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Persistent liquidity shocks and interbank funding

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  • Bluhm, Marcel

Abstract

I develop a theory of multiple maturity segments on the interbank market based on the persistence of liquidity shocks and banks’ liquidity management. The developed framework is embedded in a micro-founded network model, which features interbank funding as an over-the-counter phenomenon and replicates financial system phenomena of network formation, monetary policy transmission, and endogenous money creation. This setup is used to shed light on the interbank market's role for allocation and stability in the financial system. I show that the amount of interbank funding depends on the persistence and magnitude of liquidity shocks, as well as banks’ liquidity requirement. Optimal monetary policy experiments show that while interbank funding allows for considerably higher loan provision to the real economy, its term segment, by increasing the size of the interbank market, reduces that effect. Furthermore, the central bank's interest rate policy can effectively mitigate systemic risk and allow for higher sustainable loan supply of the real economy in regimes with lenient capital requirements. However, it is less effective in stimulating loan provision in more restrictive regulatory regimes.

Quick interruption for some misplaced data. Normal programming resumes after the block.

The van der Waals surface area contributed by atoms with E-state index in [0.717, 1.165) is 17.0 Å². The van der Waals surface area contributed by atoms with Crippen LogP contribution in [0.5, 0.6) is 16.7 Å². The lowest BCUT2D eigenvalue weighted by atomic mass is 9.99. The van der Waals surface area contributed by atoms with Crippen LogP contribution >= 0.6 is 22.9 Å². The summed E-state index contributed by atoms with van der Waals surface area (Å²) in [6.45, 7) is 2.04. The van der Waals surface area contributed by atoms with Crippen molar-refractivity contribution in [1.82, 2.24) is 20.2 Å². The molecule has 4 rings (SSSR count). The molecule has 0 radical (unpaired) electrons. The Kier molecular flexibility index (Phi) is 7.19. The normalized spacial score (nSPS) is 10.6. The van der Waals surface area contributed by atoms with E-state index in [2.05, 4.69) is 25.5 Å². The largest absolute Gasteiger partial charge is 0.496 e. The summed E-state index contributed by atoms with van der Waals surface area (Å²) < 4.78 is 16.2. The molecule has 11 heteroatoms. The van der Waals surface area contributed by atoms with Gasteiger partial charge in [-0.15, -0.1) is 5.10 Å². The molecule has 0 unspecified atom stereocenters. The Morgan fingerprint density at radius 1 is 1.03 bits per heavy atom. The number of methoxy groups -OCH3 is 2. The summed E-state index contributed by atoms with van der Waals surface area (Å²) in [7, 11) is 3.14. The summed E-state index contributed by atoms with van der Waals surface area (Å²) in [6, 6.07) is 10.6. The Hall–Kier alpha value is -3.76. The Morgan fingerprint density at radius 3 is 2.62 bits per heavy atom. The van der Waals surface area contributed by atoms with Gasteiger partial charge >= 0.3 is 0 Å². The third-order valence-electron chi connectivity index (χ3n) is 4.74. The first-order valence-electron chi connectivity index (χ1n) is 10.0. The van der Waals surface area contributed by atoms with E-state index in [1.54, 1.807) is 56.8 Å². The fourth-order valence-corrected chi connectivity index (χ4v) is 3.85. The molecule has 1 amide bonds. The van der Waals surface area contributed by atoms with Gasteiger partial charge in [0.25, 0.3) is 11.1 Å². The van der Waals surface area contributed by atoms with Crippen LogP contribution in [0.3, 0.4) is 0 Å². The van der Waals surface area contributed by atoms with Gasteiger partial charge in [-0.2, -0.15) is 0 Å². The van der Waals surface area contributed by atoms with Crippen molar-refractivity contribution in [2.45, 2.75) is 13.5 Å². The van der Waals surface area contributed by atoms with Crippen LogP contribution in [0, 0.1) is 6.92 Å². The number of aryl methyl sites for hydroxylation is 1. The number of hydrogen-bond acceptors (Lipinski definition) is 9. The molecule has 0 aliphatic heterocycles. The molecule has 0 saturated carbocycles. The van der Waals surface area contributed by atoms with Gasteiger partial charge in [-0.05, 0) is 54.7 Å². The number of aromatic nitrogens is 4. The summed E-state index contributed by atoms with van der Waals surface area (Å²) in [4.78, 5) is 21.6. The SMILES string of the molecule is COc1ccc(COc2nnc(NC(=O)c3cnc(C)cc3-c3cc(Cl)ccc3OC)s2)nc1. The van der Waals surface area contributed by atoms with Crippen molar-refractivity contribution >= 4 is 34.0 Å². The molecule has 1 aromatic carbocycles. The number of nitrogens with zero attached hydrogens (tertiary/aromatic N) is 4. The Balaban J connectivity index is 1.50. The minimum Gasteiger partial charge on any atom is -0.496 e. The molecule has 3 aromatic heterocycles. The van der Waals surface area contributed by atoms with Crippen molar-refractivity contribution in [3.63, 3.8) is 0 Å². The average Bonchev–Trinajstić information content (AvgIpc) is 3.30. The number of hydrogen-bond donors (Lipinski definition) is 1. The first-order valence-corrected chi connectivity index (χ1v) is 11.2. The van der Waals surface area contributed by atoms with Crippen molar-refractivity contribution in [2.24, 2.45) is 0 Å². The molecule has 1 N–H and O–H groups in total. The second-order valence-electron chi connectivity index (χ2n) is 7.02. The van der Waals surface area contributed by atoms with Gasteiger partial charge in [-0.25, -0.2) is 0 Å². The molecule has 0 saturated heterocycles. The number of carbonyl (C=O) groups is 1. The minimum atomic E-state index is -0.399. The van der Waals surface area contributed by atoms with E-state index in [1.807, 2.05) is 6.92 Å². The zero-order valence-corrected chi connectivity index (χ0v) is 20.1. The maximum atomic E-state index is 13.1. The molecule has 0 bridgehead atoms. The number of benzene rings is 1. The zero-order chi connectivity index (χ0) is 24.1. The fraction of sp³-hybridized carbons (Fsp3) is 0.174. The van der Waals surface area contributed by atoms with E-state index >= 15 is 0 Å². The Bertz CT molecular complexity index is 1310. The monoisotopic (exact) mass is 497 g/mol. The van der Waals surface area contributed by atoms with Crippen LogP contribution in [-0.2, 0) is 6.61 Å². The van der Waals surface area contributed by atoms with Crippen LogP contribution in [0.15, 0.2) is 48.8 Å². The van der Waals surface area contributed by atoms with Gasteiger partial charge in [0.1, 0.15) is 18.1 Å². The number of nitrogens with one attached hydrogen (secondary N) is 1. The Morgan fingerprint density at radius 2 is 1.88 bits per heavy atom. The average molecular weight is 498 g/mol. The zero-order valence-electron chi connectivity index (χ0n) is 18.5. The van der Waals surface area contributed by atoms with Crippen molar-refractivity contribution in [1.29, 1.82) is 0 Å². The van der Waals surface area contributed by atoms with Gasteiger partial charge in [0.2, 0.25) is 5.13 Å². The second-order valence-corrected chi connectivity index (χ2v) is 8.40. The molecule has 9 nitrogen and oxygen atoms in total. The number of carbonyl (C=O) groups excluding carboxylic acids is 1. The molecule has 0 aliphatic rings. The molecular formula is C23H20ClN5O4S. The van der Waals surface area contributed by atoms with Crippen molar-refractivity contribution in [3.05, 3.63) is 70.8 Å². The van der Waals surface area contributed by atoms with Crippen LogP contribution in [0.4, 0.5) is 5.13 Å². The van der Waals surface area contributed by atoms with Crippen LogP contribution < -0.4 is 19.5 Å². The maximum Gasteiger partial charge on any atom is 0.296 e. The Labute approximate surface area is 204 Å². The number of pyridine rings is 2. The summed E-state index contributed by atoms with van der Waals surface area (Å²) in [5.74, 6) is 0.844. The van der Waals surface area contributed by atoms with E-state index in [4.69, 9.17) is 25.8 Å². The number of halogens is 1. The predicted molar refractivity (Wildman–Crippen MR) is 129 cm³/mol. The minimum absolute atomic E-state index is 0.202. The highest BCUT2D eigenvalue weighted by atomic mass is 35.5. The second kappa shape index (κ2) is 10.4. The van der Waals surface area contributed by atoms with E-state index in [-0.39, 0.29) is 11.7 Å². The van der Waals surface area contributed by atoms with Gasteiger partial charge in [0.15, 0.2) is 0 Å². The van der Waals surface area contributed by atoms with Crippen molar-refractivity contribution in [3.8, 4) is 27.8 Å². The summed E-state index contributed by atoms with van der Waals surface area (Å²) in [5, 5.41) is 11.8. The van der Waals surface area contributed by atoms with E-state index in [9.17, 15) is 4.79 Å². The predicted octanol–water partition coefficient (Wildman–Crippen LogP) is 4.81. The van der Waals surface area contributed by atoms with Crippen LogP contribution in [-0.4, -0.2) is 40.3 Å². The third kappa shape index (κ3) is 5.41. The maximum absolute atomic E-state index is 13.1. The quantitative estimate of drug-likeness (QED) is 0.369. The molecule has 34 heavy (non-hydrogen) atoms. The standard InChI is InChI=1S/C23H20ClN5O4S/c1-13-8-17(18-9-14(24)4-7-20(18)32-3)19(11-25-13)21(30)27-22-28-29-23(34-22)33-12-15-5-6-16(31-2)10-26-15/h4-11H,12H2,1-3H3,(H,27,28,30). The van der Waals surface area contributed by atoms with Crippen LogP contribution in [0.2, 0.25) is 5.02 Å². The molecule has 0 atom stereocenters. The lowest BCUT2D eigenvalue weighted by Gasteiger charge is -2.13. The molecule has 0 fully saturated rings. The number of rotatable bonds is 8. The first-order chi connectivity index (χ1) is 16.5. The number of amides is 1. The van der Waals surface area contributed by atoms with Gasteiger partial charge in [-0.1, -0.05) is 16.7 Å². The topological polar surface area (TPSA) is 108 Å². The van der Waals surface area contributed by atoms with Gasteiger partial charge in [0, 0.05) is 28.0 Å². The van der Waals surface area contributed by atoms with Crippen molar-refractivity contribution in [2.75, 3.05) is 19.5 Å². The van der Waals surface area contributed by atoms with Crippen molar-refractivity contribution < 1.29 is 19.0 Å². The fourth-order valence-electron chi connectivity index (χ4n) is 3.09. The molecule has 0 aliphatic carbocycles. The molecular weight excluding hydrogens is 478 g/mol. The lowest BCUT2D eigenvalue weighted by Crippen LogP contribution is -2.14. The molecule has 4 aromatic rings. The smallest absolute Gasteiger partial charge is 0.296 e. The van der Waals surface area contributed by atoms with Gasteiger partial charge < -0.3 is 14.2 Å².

Suggested Citation

  • Bluhm, Marcel, 2018. "Persistent liquidity shocks and interbank funding," Journal of Financial Stability, Elsevier, vol. 36(C), pages 246-262.
  • Handle: RePEc:eee:finsta:v:36:y:2018:i:c:p:246-262
    DOI: 10.1016/j.jfs.2018.04.002
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    More about this item

    Keywords

    Financial fragility; Interbank market; Liquidity; Maturity; Network;
    All these keywords.

    JEL classification:

    • E44 - Macroeconomics and Monetary Economics - - Money and Interest Rates - - - Financial Markets and the Macroeconomy
    • E51 - Macroeconomics and Monetary Economics - - Monetary Policy, Central Banking, and the Supply of Money and Credit - - - Money Supply; Credit; Money Multipliers
    • G01 - Financial Economics - - General - - - Financial Crises
    • G21 - Financial Economics - - Financial Institutions and Services - - - Banks; Other Depository Institutions; Micro Finance Institutions; Mortgages
    • G28 - Financial Economics - - Financial Institutions and Services - - - Government Policy and Regulation

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